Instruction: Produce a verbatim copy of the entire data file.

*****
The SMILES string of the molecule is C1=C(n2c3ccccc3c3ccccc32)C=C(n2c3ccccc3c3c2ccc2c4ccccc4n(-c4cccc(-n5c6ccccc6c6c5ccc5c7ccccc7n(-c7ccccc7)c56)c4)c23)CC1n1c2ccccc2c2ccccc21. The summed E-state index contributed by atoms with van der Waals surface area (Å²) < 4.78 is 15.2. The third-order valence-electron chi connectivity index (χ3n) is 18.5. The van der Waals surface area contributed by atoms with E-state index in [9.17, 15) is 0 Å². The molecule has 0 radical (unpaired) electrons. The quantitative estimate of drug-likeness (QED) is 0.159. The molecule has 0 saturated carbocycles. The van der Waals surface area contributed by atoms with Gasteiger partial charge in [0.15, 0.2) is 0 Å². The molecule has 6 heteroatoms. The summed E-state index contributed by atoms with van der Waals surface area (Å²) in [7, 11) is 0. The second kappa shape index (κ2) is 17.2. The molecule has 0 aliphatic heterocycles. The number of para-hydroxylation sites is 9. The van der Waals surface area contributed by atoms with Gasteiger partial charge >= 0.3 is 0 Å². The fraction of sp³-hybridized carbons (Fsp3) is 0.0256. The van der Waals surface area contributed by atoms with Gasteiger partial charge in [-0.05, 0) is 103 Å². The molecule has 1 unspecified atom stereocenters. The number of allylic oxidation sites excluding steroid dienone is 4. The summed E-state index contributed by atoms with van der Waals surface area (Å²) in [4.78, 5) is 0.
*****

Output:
The SMILES string of the molecule is C1=C(n2c3ccccc3c3ccccc32)C=C(n2c3ccccc3c3c2ccc2c4ccccc4n(-c4cccc(-n5c6ccccc6c6c5ccc5c7ccccc7n(-c7ccccc7)c56)c4)c23)CC1n1c2ccccc2c2ccccc21. The summed E-state index contributed by atoms with van der Waals surface area (Å²) < 4.78 is 15.2. The third-order valence-electron chi connectivity index (χ3n) is 18.5. The van der Waals surface area contributed by atoms with E-state index in [9.17, 15) is 0 Å². The molecule has 0 radical (unpaired) electrons. The quantitative estimate of drug-likeness (QED) is 0.159. The molecule has 0 saturated carbocycles. The van der Waals surface area contributed by atoms with Gasteiger partial charge in [0.15, 0.2) is 0 Å². The molecule has 6 heteroatoms. The summed E-state index contributed by atoms with van der Waals surface area (Å²) in [7, 11) is 0. The second kappa shape index (κ2) is 17.2. The molecule has 0 aliphatic heterocycles. The number of para-hydroxylation sites is 9. The van der Waals surface area contributed by atoms with Gasteiger partial charge >= 0.3 is 0 Å². The fraction of sp³-hybridized carbons (Fsp3) is 0.0256. The van der Waals surface area contributed by atoms with Gasteiger partial charge in [-0.05, 0) is 103 Å². The molecule has 1 unspecified atom stereocenters. The number of allylic oxidation sites excluding steroid dienone is 4. The summed E-state index contributed by atoms with van der Waals surface area (Å²) in [4.78, 5) is 0.